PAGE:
Telling God’s Works

This article relates to the devotional Journal for Treasuring God’s Word, Session 5. Share this with your students!

What is the first thing you think of when you hear the word “parable“?

If you are like most people, you probably think story, Jesus, the good Samaritan, Gospels, or something similar. Nearly everyone connects the word parable with the pointedly simple stories told by Jesus during his ministry on this earth. The New Testament, however, does not have a monopoly on parables. They can also be found in the Old Testament. Nathan, the prophet, told a parable about a rich man and a poor man when he confronted David with his sin of adultery and the murder of Uriah (2 Sam. 12:1–13).

Psalm 78 contains a parable. Verse 2 introduces the subject matter: “I will open my mouth in a parable; I will utter dark sayings from of old, things that we have heard and known, that our fathers have told us.” What are the parables the psalmist is going to relate?

Take several minutes now to read this psalm, noting the main events in the story that begins in verse 9.

Pray verse 7 for yourself and your friends—that you would set your hope in God, not forget his works, and keep his commandments.

Having read the psalm, you may wonder why Asaph, the author, called it a parable. It looks like a rather straightforward summary of Israel’s history from the time in Egypt to the establishment of David as king. To answer this question, we need to look at the meaning of the word parable, which can also be translated “proverb.” Basically it means a comparison—a saying or story that uses one realm of life to illuminate another. Jesus’ parables were often stories, each one used to illustrate a spiritual truth. In Psalm 78, the narrative is historical, not fictional, yet its purpose is the same as that of the New Testament parables. Asaph recounts past events, not to entertain history buffs but to vividly illustrate a profound spiritual lesson. History here is not a recital of bare facts but a parable, a comparison which—if properly interpreted—will illuminate the present and the future. What light does the psalm shed on our present lives? Or what is the point of this historical parable?

The main body of the psalm begins with a problem: the men of the tribe of Ephraim have given up. They have deserted the cause and the covenant of God (vss. 9–10). What lies behind the desertion? Short memories. They forgot what God had done for them and the wonders he had shown them (vs. 11). Specifically, they forgot God’s guidance in the desert when he divided the Red Sea and led their fathers with the cloud and fire (vss. 12–16). They forgot how God provided both food and punishment when his people grumbled in the wilderness (vss. 17–31). They forgot that their ancestors had made a habit of unfaithfulness to God, flattering him with their mouths, but remaining disloyal in their hearts (vss. 32–37). They forgot that despite this continual disobedience, God was merciful and didn’t destroy them. Time after time he restrained his anger and did not stir up his full wrath (vs. 38).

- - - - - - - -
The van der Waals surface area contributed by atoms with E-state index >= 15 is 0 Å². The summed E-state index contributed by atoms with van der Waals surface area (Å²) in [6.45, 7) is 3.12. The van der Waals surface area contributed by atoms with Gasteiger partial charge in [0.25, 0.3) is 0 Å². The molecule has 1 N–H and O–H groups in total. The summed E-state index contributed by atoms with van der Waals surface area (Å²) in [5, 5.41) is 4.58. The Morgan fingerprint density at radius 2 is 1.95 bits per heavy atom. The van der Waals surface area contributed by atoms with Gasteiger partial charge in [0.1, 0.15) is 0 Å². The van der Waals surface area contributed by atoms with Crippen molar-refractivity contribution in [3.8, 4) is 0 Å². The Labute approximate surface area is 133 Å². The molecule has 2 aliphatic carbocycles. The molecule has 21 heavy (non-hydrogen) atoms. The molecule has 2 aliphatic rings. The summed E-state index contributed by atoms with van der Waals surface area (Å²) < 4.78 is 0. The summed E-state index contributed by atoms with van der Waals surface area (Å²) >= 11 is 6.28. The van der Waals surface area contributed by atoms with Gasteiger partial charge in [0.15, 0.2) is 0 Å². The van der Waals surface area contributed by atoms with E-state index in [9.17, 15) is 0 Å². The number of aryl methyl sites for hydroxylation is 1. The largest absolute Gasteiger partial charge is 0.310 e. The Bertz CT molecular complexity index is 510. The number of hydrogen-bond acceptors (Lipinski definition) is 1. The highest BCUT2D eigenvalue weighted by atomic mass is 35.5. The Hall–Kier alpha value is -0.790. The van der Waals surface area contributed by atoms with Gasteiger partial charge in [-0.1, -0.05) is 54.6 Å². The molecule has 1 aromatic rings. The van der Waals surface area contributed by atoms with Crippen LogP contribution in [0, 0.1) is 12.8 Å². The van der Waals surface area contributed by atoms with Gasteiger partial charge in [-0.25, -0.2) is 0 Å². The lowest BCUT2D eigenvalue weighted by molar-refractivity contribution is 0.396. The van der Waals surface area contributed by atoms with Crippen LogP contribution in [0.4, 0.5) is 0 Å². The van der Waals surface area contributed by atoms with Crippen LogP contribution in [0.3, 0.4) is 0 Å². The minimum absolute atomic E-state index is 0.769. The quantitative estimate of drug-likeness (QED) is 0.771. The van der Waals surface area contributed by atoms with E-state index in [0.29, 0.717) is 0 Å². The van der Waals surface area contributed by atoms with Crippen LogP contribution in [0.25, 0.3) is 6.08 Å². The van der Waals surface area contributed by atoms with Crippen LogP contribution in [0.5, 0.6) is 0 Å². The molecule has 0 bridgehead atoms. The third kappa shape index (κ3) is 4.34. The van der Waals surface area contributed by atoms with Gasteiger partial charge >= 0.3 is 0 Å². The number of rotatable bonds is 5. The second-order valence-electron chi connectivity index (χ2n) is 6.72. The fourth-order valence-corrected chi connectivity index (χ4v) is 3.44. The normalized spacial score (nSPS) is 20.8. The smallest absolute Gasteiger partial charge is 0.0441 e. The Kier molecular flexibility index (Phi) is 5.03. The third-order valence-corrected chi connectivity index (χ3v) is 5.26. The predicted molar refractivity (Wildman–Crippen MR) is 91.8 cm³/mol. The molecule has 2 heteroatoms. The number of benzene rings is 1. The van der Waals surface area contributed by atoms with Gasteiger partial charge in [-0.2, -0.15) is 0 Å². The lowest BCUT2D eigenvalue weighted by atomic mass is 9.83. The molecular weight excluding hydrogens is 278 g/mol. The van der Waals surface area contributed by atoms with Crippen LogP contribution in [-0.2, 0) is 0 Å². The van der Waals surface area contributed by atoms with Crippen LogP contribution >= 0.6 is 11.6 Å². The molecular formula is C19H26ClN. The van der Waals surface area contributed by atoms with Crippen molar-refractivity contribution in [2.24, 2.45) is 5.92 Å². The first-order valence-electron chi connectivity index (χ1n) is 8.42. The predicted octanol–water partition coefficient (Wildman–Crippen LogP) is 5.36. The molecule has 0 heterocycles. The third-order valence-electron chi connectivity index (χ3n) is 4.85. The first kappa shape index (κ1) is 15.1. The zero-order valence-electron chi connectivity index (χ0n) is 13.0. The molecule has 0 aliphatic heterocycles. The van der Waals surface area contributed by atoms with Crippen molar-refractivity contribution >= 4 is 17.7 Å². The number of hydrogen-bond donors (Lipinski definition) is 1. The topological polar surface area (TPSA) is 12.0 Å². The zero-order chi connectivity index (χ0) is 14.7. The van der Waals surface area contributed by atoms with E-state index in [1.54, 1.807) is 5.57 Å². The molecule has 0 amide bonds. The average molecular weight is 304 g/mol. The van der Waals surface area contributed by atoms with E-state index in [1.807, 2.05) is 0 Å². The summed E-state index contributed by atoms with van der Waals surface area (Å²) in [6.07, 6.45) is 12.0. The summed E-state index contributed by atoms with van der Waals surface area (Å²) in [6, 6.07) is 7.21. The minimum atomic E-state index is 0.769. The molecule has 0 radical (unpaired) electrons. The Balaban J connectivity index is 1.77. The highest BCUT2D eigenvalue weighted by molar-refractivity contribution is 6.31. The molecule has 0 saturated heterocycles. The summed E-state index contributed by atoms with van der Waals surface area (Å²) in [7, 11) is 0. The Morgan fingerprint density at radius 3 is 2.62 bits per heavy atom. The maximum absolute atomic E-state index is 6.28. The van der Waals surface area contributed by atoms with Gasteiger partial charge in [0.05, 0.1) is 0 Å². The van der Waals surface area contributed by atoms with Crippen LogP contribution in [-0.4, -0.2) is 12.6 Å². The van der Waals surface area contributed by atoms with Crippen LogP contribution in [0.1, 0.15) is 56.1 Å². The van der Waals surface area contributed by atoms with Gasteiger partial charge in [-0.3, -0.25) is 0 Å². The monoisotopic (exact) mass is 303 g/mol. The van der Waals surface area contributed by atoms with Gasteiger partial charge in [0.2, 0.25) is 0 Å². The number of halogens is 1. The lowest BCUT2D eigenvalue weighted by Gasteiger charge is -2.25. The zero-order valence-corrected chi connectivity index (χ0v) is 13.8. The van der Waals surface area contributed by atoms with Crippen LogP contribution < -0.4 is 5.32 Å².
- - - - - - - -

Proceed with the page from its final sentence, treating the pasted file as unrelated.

Perhaps worst of all, the men of Ephraim forgot that they were guilty of the same sin that had so ensnared their fathers. Why did their ancestors rebel continually while they were in the wilderness and even after they settled in the Promised Land? They rebelled because they had also forgotten God. They forgot God’s power when he redeemed them from Egypt (vs. 42). The sin of forgetting God was at the center of Israel’s rebellion since the deliverance from Egypt. Each successive generation fell into this trap. Those who came out under Moses forgot God’s power displayed in the plagues against Egypt. Consequently, they sinned (vss. 40–51). The next generation settled in the Promised Land, repeated the sin of their fathers, rebelling against God and proving as unreliable as a twisted bow (vs. 57). Now, the psalmist says, the present generation—the men of Ephraim and the preeminent tribe—have fallen into the same error. They too have forgotten God. They have learned nothing from history.

Nevertheless, the tone of this psalm is not pessimistic. The parable itself is grim. Israel has repeatedly proven faithless. Yet, there is hope for the future. This hope lies in teaching the parable to listening ears—to the present and future generations—that they would not forget but would “set their hope in God and not forget the works of God, but keep his commandments; and that they should not be like their fathers, a stubborn and rebellious generation whose heart was not steadfast, whose spirit was not faithful to God” (vss. 7–8).

This psalm ought to be an encouragement to you as you continue to survey the Old Testament. As you learn the history of God’s acts from your pastor, teachers, and leaders, you are seeing them explicitly obey Asaph’s summons to “tell to the coming generation the glorious deeds of the Lord, and his might, and the wonders that he has done” (vs. 4). Pray verse 7 for yourself and your friends—that you would set your hope in God, not forget his works, and keep his commandments.


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